“Franklin has constantly been criticized for being a community that’s struggled finding an adequate tax base ever since the booming mill industry left in the 1970s and 1980s,” Giunta explained. “Franklin is showing the region, the state, the country, and the world that large solar installations are economically viable. We don’t have to wait five years from now or ten years from now.”

NhSolarGarden, founded by green entrepreneur Andrew Kellar in 2013, has continued to accelerate the development of municipal and nonprofit solar projects. NHSG has over 40 megawatts currently being developed with 25 project sizes ranging from 200 kilowatts to 10 megawatts, according to Kellar.

Socially Responsible Investing reaches new asset high

By Sam Lane | Jun 16, 2015 | in

By Michael McCord

The popularity of Socially Responsible Investing (SRI) for investors who want to express their progressive values has reached a new high.

According to the most recent trends report by The Forum on Sustainable & Responsible Investment (US SIF), the total of U.S. assets under management using SRI strategies dramatically increased by 76 percent from the period of 2012 to 2014. Overall, those SRI-strategy assets rose from $3.74 trillion at the beginning of 2012 to $6.57 trillion at the start of 2014.

The explosive growth of SRI-targeted investing does not surprise Mike Smith, the Newmarket-based representative for the Progressive Asset Management Group (PAM Group).

“We’ve been watching this trend for a while and this comprehensive report really puts it into perspective,” Smith said.

Since US SIF began tracking SRI trends in 1995 – the recent report is its 10th edition – SRI assets have grown 929 percent, or an annual growth rate of 13.1 percent.

“The assets engaged in sustainable, responsible and impact investing practices at the start of 2014 represent nearly 18 percent of the $36.8 trillion in total assets under management tracked by Cerulli Associates, ” the report stated. “These assets now account for more than one of our every six dollars under professional management. The individuals, institutions, investment companies, money managers and financial institutions that practice SRI seek to achieve long-term competitive financial returns together with positive societal impact.”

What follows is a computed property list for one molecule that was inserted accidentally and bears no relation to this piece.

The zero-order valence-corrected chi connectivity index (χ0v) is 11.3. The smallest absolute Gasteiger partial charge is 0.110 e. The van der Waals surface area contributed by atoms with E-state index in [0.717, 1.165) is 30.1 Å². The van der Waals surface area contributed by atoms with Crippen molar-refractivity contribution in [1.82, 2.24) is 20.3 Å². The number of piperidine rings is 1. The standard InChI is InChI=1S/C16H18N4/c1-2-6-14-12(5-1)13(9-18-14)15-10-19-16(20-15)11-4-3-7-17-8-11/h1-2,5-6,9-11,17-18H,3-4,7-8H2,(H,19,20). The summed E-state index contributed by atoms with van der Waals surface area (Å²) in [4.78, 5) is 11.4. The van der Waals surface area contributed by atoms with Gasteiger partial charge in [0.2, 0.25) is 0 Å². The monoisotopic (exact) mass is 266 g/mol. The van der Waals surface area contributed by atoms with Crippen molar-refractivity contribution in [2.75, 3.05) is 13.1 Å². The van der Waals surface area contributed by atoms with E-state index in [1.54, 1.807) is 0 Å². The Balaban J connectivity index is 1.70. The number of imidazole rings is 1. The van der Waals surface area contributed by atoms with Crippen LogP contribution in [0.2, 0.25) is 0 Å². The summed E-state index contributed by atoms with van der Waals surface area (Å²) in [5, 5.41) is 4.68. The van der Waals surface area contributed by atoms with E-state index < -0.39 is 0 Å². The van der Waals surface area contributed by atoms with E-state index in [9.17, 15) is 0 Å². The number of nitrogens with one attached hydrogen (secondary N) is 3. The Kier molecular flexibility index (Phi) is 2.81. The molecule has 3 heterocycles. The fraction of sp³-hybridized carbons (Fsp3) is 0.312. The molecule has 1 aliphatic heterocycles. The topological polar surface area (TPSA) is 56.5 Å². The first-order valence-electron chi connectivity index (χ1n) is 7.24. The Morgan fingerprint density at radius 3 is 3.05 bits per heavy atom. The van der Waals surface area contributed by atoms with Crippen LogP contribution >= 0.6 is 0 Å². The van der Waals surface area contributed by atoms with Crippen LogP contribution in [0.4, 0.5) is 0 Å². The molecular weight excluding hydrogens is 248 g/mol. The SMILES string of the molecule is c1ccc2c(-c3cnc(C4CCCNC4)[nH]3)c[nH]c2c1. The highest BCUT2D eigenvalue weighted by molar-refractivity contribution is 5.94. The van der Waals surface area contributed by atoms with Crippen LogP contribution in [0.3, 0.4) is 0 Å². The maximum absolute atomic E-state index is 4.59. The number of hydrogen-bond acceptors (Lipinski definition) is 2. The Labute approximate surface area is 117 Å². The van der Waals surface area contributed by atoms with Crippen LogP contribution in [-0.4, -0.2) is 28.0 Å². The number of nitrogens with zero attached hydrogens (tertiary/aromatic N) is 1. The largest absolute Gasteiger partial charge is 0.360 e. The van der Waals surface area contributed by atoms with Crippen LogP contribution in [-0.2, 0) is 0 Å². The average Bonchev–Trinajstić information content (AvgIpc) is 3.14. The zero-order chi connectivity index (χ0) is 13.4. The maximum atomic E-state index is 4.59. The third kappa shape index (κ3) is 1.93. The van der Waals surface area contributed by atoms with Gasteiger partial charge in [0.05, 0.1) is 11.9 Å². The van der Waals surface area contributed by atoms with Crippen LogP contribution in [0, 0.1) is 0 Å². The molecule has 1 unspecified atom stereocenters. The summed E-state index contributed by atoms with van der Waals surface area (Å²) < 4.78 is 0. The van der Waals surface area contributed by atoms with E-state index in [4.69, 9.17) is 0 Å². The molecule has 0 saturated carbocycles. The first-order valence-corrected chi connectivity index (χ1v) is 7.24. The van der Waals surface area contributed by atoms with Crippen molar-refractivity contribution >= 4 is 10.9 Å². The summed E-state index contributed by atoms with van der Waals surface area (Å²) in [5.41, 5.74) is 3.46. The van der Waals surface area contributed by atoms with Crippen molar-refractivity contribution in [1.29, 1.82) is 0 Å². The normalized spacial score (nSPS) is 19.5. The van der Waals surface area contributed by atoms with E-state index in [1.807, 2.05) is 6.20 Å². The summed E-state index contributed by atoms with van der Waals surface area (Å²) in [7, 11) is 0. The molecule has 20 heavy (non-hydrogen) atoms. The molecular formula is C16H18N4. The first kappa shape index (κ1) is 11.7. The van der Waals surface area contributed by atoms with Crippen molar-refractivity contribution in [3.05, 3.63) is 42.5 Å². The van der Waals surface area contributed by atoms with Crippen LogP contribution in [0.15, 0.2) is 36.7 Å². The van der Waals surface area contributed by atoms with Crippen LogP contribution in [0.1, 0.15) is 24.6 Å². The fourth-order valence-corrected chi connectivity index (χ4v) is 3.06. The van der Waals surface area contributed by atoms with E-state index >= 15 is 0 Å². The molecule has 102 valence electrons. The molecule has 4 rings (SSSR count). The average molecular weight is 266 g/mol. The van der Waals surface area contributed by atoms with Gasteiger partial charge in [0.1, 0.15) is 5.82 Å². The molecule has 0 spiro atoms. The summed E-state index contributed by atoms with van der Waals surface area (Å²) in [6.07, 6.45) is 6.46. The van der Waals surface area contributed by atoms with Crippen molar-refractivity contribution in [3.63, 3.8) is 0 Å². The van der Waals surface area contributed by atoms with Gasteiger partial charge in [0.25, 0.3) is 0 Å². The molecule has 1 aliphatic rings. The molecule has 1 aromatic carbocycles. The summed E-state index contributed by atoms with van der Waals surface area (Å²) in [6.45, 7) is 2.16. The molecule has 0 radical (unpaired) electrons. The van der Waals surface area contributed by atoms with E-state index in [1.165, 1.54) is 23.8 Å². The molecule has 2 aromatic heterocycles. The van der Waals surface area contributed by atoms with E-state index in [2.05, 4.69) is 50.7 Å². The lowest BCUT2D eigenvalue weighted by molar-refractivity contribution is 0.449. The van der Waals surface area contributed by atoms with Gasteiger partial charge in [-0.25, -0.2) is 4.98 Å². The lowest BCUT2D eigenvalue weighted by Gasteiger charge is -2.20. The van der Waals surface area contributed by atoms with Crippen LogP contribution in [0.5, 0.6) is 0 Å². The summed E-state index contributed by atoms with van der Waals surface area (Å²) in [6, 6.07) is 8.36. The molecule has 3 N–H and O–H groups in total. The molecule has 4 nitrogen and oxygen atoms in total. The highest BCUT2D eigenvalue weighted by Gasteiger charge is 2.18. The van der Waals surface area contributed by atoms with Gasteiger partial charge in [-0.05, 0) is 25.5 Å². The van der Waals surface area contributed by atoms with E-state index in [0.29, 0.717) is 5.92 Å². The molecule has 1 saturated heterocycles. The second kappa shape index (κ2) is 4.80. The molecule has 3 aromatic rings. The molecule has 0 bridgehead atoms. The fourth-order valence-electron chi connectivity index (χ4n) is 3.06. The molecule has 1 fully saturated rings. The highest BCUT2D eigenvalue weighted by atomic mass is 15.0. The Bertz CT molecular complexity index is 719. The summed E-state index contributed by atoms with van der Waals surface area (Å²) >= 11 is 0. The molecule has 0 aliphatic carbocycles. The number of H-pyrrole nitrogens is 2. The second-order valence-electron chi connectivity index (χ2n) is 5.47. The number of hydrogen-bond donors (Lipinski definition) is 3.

MetalWave: Electronic Recycling Pioneers

By Sam Lane | Jun 9, 2015 | in

Unfortunately, because a global market exists for e-waste components and broken down electronic devices, the United States often sends theirs to developing nations, where lax environmental standards of toxic substances lead to significant environmental degradation. However, MetalWave, Inc. stands out among the rest in the recycling game. No short road is taken to properly process and reclaim products brought to their facilities, supported by experienced product knowledge provided by MetalWave staff. Based out of Amesbury, Massachusetts, Metalwave serves as an ideal end-of-life waste recycling resource, utilizing a multitude of cost effective, domestic and transparent practices and management solutions to get rid of your electronic waste.

Computers, printers, televisions and cell phones are just a few of the products taken in by MetalWave. When disposed at landfills, electronic waste corrodes over time along with the hazardous materials inside. These contaminants include lead, cadmium, mercury and many more. At MetalWave facilities, these products will eventually be disassembled and recycled without compromising human health throughout the process.

Solar Arrays and the Future of the New England Farm

By Sam Lane | Jun 9, 2015 | in

By Craig Robert Brown